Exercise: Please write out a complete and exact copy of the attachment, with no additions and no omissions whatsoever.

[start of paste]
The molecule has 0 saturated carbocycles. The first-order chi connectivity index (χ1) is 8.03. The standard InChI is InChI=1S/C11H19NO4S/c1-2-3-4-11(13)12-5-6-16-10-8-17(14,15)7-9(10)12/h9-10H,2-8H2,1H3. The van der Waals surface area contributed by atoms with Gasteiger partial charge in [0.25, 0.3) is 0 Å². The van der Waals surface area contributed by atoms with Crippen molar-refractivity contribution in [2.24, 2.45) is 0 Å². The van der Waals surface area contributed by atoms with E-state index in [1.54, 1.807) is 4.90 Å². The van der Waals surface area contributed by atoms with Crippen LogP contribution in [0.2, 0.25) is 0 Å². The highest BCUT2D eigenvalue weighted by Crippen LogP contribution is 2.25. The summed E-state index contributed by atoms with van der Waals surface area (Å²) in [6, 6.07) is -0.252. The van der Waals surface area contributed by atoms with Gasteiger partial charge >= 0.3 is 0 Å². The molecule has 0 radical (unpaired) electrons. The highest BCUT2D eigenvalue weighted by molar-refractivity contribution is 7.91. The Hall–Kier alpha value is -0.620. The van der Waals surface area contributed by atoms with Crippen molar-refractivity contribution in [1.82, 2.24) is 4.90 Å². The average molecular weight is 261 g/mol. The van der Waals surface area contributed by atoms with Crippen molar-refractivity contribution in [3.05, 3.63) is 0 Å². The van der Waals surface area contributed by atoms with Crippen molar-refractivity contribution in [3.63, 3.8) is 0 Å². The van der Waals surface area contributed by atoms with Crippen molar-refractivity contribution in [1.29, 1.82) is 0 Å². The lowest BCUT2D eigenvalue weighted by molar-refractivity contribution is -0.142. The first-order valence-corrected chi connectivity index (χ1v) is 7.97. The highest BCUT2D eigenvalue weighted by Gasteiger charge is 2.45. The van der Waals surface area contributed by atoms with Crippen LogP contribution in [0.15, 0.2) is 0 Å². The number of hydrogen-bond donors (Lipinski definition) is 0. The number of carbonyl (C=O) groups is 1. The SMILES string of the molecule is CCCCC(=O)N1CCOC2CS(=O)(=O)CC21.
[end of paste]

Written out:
The molecule has 0 saturated carbocycles. The first-order chi connectivity index (χ1) is 8.03. The standard InChI is InChI=1S/C11H19NO4S/c1-2-3-4-11(13)12-5-6-16-10-8-17(14,15)7-9(10)12/h9-10H,2-8H2,1H3. The van der Waals surface area contributed by atoms with Gasteiger partial charge in [0.25, 0.3) is 0 Å². The van der Waals surface area contributed by atoms with Crippen molar-refractivity contribution in [2.24, 2.45) is 0 Å². The van der Waals surface area contributed by atoms with E-state index in [1.54, 1.807) is 4.90 Å². The van der Waals surface area contributed by atoms with Crippen LogP contribution in [0.2, 0.25) is 0 Å². The highest BCUT2D eigenvalue weighted by Crippen LogP contribution is 2.25. The summed E-state index contributed by atoms with van der Waals surface area (Å²) in [6, 6.07) is -0.252. The van der Waals surface area contributed by atoms with Gasteiger partial charge >= 0.3 is 0 Å². The molecule has 0 radical (unpaired) electrons. The highest BCUT2D eigenvalue weighted by molar-refractivity contribution is 7.91. The Hall–Kier alpha value is -0.620. The van der Waals surface area contributed by atoms with Crippen molar-refractivity contribution in [1.82, 2.24) is 4.90 Å². The average molecular weight is 261 g/mol. The van der Waals surface area contributed by atoms with Crippen molar-refractivity contribution in [3.05, 3.63) is 0 Å². The van der Waals surface area contributed by atoms with Crippen molar-refractivity contribution in [3.63, 3.8) is 0 Å². The van der Waals surface area contributed by atoms with Crippen molar-refractivity contribution in [1.29, 1.82) is 0 Å². The lowest BCUT2D eigenvalue weighted by molar-refractivity contribution is -0.142. The first-order valence-corrected chi connectivity index (χ1v) is 7.97. The highest BCUT2D eigenvalue weighted by Gasteiger charge is 2.45. The van der Waals surface area contributed by atoms with Crippen LogP contribution in [0.15, 0.2) is 0 Å². The number of hydrogen-bond donors (Lipinski definition) is 0. The number of carbonyl (C=O) groups is 1. The SMILES string of the molecule is CCCCC(=O)N1CCOC2CS(=O)(=O)CC21.